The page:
Climate change, global warming cause drought in Laos: experts

Source: Xinhua| 2019-12-16 13:44:45|Editor: ZX
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VIENTIANE, Dec. 16 (Xinhua) -- In recent years, the direct impact of climate change and global warming can be seen on the changing weather patterns in the world, including the recent droughts in the Laos, said senior experts of Lao Ministry of Natural Resources and Environment.

Local daily Vientiane Times on Monday released an article about causes of drought in Laos which was written by anonymous "senior experts of the Ministry of Natural Resources and Environment."

A review of the drought statistic in recent years reveals that for the first six months of 2019, the rainfall in Nam Ou basin, the biggest of Mekong tributaries in Laos, decreased 41 percent compared to the same period in 2018 and continued to drop to 29 percent during July to September 2019.

In the overall context of global warming, the Mekong River Basin is facing challenges of rising temperatures and increasing droughts, said the authors.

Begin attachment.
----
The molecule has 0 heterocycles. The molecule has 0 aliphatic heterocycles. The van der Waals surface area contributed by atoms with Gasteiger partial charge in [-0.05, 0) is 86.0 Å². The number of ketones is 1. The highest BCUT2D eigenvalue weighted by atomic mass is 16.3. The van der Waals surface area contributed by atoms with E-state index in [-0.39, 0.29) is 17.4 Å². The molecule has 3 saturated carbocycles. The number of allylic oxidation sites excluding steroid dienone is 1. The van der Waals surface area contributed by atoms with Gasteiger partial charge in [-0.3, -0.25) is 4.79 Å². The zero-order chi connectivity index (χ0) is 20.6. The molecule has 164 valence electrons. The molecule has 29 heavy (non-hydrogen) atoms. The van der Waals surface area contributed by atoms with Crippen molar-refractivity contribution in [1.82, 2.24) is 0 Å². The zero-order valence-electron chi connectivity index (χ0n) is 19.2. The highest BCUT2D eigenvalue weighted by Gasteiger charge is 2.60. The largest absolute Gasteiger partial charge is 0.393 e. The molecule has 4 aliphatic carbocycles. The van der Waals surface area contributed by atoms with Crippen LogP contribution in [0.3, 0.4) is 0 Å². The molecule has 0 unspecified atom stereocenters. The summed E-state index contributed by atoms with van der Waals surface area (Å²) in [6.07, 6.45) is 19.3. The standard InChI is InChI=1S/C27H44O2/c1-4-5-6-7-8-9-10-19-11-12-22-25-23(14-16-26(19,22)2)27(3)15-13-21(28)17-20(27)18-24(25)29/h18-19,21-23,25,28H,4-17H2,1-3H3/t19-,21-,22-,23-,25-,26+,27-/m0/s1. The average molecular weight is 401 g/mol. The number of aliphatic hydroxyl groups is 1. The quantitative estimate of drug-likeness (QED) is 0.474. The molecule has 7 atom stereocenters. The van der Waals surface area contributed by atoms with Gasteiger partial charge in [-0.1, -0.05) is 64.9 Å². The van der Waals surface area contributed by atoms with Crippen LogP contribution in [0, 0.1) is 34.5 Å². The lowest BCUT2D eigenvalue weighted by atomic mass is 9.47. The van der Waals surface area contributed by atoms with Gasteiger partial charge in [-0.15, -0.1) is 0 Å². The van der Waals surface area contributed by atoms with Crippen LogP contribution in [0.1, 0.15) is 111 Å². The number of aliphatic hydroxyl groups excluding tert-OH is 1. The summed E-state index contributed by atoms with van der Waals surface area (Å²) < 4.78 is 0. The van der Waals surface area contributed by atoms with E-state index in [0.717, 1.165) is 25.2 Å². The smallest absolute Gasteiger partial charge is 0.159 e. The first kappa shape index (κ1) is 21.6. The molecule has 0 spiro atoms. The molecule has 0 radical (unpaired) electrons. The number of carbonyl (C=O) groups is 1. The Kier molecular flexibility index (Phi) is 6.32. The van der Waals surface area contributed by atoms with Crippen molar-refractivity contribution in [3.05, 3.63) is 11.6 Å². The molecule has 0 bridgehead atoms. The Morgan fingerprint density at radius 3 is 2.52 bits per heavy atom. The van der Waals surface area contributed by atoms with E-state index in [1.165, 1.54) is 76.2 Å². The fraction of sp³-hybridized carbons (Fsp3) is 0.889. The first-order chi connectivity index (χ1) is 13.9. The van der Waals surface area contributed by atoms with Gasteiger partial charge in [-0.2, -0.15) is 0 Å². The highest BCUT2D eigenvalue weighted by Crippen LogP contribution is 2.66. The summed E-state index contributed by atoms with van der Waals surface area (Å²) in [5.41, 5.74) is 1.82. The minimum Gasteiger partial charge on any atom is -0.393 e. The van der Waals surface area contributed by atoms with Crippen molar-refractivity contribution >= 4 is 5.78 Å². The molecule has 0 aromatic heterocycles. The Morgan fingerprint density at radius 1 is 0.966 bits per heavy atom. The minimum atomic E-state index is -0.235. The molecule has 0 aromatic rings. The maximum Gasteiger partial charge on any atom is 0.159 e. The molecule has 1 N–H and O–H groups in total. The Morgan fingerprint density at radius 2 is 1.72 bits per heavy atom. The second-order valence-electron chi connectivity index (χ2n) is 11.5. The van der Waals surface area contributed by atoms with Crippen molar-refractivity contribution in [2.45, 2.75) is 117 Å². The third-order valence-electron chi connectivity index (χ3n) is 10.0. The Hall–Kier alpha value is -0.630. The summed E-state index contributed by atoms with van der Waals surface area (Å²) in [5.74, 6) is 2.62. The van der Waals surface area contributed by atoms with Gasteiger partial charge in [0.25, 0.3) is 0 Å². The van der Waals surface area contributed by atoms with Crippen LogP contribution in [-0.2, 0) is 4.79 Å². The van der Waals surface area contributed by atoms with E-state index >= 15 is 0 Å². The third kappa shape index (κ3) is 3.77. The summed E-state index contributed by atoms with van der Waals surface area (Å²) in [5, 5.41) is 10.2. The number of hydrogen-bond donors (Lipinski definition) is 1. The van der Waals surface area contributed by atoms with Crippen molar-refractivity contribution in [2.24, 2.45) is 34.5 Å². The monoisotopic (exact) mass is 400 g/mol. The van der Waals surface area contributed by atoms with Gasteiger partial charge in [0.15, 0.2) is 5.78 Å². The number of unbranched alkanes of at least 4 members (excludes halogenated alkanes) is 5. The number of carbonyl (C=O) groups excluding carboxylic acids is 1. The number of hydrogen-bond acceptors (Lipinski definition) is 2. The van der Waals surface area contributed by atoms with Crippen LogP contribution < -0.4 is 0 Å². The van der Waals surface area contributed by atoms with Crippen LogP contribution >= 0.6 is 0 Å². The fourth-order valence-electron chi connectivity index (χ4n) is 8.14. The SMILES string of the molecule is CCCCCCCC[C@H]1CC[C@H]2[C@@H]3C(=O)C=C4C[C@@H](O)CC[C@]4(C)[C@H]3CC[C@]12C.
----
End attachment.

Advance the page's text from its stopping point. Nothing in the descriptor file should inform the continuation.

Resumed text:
According to the Lao Meteorological Data, the rainfall in the upper reaches of Mekong River (the Lancang River Basin) in April, May, June and August 2019 was 51 percent, 71 percent, 39 percent, and 43 percent less respectively than the long term average. Moreover, the Mekong River Commission Secretariat (MRCS) had also reported less rainfall during the rainy season in Mekong River.

Therefore, based on the above-mentioned reasons, it could be concluded that the drought is a result of less rainfall.

Laos has Namsouang and Namhoum water conservation facilities as a good model to store water in rainy season and use in dry season for irrigation and other purposes. Therefore, it's time to seriously consider building water conservation facilities in all provinces and districts of Laos for saving water during the rainy season, said the article.

In order to cope with droughts in Mekong countries, in particular Laos, a strategy and an action plan both short- and long-term to adapt need to be devisedte. These include a watershed management plan, water allocation plan for all hydropower dams and enhancement of close cooperation on water management at sub-regional, regional and global levels.

In short, a strong network of water resources is needed, said the experts in the article.